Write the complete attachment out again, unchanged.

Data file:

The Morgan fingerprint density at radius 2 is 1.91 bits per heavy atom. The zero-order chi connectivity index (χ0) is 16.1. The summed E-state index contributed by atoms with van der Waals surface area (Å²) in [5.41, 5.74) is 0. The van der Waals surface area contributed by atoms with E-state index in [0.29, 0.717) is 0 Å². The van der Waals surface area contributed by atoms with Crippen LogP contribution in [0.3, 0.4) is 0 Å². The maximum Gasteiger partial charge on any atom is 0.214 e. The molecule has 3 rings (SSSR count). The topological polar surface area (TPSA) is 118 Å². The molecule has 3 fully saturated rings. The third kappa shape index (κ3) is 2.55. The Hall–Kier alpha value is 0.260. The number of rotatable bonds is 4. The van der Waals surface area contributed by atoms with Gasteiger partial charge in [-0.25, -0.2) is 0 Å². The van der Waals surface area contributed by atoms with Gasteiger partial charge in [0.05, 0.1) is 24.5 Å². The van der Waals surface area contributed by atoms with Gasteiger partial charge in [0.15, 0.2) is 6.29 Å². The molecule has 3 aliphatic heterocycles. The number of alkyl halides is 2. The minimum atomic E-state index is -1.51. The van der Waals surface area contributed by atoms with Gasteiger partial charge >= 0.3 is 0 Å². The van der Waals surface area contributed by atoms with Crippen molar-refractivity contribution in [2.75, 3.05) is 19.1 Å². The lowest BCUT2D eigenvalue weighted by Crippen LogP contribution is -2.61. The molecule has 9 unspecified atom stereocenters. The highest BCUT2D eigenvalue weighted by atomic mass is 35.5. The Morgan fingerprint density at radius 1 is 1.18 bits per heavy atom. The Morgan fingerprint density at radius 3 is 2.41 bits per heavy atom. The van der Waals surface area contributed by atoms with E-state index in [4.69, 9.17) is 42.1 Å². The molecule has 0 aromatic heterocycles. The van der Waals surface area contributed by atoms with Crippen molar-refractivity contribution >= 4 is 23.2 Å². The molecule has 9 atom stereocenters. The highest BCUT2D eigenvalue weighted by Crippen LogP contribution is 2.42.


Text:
The Morgan fingerprint density at radius 2 is 1.91 bits per heavy atom. The zero-order chi connectivity index (χ0) is 16.1. The summed E-state index contributed by atoms with van der Waals surface area (Å²) in [5.41, 5.74) is 0. The van der Waals surface area contributed by atoms with E-state index in [0.29, 0.717) is 0 Å². The van der Waals surface area contributed by atoms with Crippen LogP contribution in [0.3, 0.4) is 0 Å². The maximum Gasteiger partial charge on any atom is 0.214 e. The molecule has 3 rings (SSSR count). The topological polar surface area (TPSA) is 118 Å². The molecule has 3 fully saturated rings. The third kappa shape index (κ3) is 2.55. The Hall–Kier alpha value is 0.260. The number of rotatable bonds is 4. The van der Waals surface area contributed by atoms with Gasteiger partial charge in [-0.25, -0.2) is 0 Å². The van der Waals surface area contributed by atoms with Gasteiger partial charge in [0.05, 0.1) is 24.5 Å². The van der Waals surface area contributed by atoms with Gasteiger partial charge in [0.15, 0.2) is 6.29 Å². The molecule has 3 aliphatic heterocycles. The number of alkyl halides is 2. The minimum atomic E-state index is -1.51. The van der Waals surface area contributed by atoms with Gasteiger partial charge >= 0.3 is 0 Å². The van der Waals surface area contributed by atoms with Crippen molar-refractivity contribution in [2.75, 3.05) is 19.1 Å². The lowest BCUT2D eigenvalue weighted by Crippen LogP contribution is -2.61. The molecule has 9 unspecified atom stereocenters. The highest BCUT2D eigenvalue weighted by atomic mass is 35.5. The Morgan fingerprint density at radius 1 is 1.18 bits per heavy atom. The Morgan fingerprint density at radius 3 is 2.41 bits per heavy atom. The van der Waals surface area contributed by atoms with E-state index in [4.69, 9.17) is 42.1 Å². The molecule has 0 aromatic heterocycles. The van der Waals surface area contributed by atoms with Crippen molar-refractivity contribution >= 4 is 23.2 Å². The molecule has 9 atom stereocenters. The highest BCUT2D eigenvalue weighted by Crippen LogP contribution is 2.42.